A new take on an old classic reveals uncommonly good gossip as currency.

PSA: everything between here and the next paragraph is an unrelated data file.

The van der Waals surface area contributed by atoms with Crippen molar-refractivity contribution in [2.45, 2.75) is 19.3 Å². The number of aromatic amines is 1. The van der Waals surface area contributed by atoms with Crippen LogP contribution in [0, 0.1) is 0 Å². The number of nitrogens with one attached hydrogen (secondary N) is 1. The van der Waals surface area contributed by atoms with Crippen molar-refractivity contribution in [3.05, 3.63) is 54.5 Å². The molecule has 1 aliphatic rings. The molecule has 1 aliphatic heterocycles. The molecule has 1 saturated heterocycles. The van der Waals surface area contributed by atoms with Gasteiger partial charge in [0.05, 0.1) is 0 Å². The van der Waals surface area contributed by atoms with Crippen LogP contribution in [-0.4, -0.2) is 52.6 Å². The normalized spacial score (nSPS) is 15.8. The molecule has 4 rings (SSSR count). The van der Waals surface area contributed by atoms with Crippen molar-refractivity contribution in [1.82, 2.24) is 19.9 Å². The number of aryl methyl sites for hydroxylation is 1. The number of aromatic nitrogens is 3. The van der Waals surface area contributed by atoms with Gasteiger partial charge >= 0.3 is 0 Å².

Many children learn an instrument at some point – often the piano – but how many go on to play as adults? “I often refer to the piano as my first love and it very much was,” author Virginia Lloyd tells me over the phone. “I guess I never got over it.” Pierre Auguste Renoir’s Two Young Girls at the Piano, 1892 Lloyd was a precocious pianist when she was young, but set music aside to pursue a very different career. In her new memoir Girls at the Piano – named for the famous painting by Renoir – she delves into her relationship with the instrument, which was so important to her growing up, alongside the experiences of her grandmother and, indeed, the experiences of women pianists since the instrument’s invention, from Mozart’s sister Nannerl, to Clara Schumann and fictional characters like Thackeray’s Becky Sharp and Jane Fairfax in Emma. This will be Lloyd’s second book, her first – The Young Widow’s Book of Home Improvement – was hailed by The Sydney Morning Herald as “both profound and universal” and “a truly remarkable piece of writing, which should be read by everyone who wants to understand the mysteries of love